Cape Crozier sits at the base of Mt. Terror on the northeastern shore of Ross Island, Antarctica. Hundreds of thousands of Adelie penguins gather here every Austral summer to nest and forage for their chicks. The colony is stark and windswept — its monochrome hues of bare rock, snow, and ice against a startling backdrop of every shade of blue, from the brilliant, nightless sky to the dark, frothy sea, to the turquoise pools and ice formations of wandering icebergs. The sounds, too, are few and very specific: the colony is drowned by a deafening cacophony of penguins and skuas engaged in various acts of life, sustenance, and death. But away from the colony the only things that make any noise are the wind and the ice. There are no insects, land animals, songbirds, humans, airplanes, cars, or plants. Nothing rumbles, stomps, hums, chirps, buzzes, or rustles in the breeze. But the wind can whip up from a light breeze into something fierce in the span of a few hours, rattling our huts and tents and howling across the icy landscape like a feral beast. The ice rarely makes any noise, save for the occasional loud pop underfoot as the glacier shifts ever so slightly in its rocky bed.
A Distant Encounter
I wrote this story for a friend in 2015, but recall the events of that day like it was yesterday.
Our hut is at the edge of a small glacier about a mile up the hill from the colony. Because of the distance and the way the wind blows (mostly from the south) we rarely ever hear the penguins down below. We sleep outside in Scott tents, which look like teepees with double walls made of heavy yellow canvas. The tents are anchored with thick nylon ropes that are tied to rocks, which are then piled with more rocks to form a sort of cairn. The view from the hut is stark and spectacular: a glacier, snowfields, and rocky hills give way to a vast expanse of water, partially covered by ice, that is a primary feeding ground for Adelie penguins, emperor penguins, south polar skuas, leopard seals, Weddell seals, minke whales, and orcas.
One January morning I woke up on an unusually windless day. The previous day had been stormy, and during the night I could hear the wind whistling through and flapping the tent’s walls and guy-lines. I had used earplugs to drown out the incessant noise, but by morning they were rendered obsolete by an eerie calm. The wind was completely gone, and the sun shone so brightly I was beginning to sweat inside my tent despite the sub-freezing temperatures outside. The silence was deep, vast, and humbling. A dull pop from the glacier below vanished into the vastness all around, barely able to fill all of that quiet space. I stepped outside the tent to cool off, took in the view, and then reached back in to retrieve my stuff. As I was tightening the tent door I heard a large, soft mammalian sound at my back, the deepest breath I had ever heard. I turned around half expecting to see a large creature nearby — maybe a Weddell seal had crawled up the glacier to molt? Nothing. I scanned the glacier and the guano-stained rocks nearby where the skuas perched. Nothing that could make a sound like that. I fixed my gaze towards the ocean and finally saw them: a pod of minke whales, about five miles away. They were breaking the mirror-like surface of the sea, breathing, and spouting before disappearing underwater once again. The sound was unmistakable: a large mammalian breath, perfectly matched with the appearance of each whale, just like the one I had heard right behind me minutes before.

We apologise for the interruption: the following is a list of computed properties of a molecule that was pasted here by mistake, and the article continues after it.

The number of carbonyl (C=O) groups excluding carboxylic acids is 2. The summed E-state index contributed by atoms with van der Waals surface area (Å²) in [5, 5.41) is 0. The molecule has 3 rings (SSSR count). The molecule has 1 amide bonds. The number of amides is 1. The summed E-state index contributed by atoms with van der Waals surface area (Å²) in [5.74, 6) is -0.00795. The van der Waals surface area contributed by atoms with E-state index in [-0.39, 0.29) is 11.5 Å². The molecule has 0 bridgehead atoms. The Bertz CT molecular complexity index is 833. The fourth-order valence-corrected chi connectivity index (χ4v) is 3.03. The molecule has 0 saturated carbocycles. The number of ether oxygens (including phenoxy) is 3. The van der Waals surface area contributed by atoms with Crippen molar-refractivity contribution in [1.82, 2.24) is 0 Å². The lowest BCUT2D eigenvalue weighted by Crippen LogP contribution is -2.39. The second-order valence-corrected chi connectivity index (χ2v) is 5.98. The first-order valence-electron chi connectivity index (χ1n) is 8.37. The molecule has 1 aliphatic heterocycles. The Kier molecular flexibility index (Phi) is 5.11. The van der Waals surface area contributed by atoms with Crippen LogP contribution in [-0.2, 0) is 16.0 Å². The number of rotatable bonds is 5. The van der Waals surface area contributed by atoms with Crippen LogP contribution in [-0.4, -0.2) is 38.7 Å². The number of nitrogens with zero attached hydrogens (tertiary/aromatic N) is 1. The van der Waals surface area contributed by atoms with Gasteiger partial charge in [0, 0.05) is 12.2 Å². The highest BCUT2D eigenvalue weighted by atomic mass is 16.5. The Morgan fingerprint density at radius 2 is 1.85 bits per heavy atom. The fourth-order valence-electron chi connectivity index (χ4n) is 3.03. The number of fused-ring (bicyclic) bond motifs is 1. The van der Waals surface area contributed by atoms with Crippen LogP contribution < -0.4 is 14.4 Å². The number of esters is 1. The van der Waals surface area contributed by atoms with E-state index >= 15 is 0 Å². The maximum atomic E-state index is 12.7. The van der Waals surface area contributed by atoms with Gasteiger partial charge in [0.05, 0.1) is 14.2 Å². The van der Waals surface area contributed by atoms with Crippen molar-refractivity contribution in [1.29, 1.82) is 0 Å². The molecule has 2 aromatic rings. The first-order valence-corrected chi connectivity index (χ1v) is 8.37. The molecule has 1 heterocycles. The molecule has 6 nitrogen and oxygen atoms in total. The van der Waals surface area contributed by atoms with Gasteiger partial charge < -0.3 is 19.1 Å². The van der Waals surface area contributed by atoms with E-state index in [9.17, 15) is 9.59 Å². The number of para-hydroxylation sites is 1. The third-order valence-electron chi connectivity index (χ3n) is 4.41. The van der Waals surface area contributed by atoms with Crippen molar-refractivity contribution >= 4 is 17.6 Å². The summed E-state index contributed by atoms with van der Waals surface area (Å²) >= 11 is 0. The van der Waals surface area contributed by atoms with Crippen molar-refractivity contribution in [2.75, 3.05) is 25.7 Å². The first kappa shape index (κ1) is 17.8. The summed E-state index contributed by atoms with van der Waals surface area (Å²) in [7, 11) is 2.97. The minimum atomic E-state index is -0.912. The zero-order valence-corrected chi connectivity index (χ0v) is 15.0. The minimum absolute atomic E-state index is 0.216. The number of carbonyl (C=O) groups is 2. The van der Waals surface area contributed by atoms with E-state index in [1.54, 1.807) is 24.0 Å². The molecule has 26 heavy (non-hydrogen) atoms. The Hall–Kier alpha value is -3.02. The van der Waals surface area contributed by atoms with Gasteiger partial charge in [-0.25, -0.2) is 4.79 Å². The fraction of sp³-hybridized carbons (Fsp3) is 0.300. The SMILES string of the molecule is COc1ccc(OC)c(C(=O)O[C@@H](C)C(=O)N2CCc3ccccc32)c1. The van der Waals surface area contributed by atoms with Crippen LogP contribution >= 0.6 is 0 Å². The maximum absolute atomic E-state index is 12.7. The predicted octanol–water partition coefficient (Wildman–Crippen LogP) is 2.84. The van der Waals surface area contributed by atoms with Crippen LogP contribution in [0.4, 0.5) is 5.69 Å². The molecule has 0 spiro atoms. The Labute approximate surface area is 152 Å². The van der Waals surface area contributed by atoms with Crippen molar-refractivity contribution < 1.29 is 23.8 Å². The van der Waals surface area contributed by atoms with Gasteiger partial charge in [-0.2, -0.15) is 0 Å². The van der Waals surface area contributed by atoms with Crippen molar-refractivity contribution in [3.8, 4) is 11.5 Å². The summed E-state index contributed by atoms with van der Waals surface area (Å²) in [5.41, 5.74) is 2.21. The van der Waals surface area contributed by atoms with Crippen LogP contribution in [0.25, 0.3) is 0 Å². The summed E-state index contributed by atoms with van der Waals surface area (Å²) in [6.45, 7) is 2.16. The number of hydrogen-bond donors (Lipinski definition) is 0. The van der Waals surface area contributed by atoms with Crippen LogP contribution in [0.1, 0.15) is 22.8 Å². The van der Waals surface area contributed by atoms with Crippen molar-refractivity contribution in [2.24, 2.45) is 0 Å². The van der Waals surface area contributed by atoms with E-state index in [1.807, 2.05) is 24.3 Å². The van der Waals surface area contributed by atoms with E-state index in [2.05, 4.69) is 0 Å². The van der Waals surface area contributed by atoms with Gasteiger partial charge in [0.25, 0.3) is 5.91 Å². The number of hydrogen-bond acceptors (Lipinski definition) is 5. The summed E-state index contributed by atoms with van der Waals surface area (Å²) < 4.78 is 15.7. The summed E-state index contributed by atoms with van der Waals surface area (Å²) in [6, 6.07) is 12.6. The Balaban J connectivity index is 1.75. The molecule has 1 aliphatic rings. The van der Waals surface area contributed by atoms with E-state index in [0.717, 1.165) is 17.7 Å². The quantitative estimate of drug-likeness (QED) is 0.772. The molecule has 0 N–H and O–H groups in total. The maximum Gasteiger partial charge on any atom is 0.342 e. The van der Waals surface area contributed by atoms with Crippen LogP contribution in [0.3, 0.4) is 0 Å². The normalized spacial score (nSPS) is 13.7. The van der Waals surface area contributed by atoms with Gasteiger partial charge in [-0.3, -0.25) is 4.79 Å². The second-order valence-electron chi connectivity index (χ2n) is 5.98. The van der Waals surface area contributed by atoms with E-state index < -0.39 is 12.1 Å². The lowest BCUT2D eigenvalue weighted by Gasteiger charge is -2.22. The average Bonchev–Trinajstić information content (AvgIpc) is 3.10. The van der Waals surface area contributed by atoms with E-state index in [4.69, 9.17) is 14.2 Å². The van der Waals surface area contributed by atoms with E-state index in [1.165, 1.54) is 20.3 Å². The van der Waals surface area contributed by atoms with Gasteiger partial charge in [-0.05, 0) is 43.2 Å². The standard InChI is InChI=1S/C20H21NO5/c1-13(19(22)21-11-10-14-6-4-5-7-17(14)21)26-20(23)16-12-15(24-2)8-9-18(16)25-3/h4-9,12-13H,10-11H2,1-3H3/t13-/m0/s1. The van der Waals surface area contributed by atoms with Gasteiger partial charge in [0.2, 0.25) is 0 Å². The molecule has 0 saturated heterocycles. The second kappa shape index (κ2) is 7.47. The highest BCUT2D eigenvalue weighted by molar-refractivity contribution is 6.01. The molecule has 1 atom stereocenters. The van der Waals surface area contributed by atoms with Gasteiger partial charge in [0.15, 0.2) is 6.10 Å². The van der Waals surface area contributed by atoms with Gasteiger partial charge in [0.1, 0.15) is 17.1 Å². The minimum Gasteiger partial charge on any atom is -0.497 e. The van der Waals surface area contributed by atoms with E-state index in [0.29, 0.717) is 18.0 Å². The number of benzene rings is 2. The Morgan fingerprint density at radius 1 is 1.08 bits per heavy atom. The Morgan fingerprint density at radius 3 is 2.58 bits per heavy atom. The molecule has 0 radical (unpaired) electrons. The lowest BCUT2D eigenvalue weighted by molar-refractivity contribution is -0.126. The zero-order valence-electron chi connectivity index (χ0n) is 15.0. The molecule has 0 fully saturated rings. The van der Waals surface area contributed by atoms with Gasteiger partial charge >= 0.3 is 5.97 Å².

Silence had compressed the space between me and the whales. I stood watching them until they disappeared behind an iceberg, feeling as if their breathing was practically inside my own body. That sound, amplified by complete silence, echoed inside me for the rest of the day as I wandered though the penguin colony looking for flipper bands. I looked for the whales that afternoon but they didn’t come back. When I saw them again, a few days later, I couldn’t hear them in the same way. There was a gentle breeze, just enough to put the distance back between us.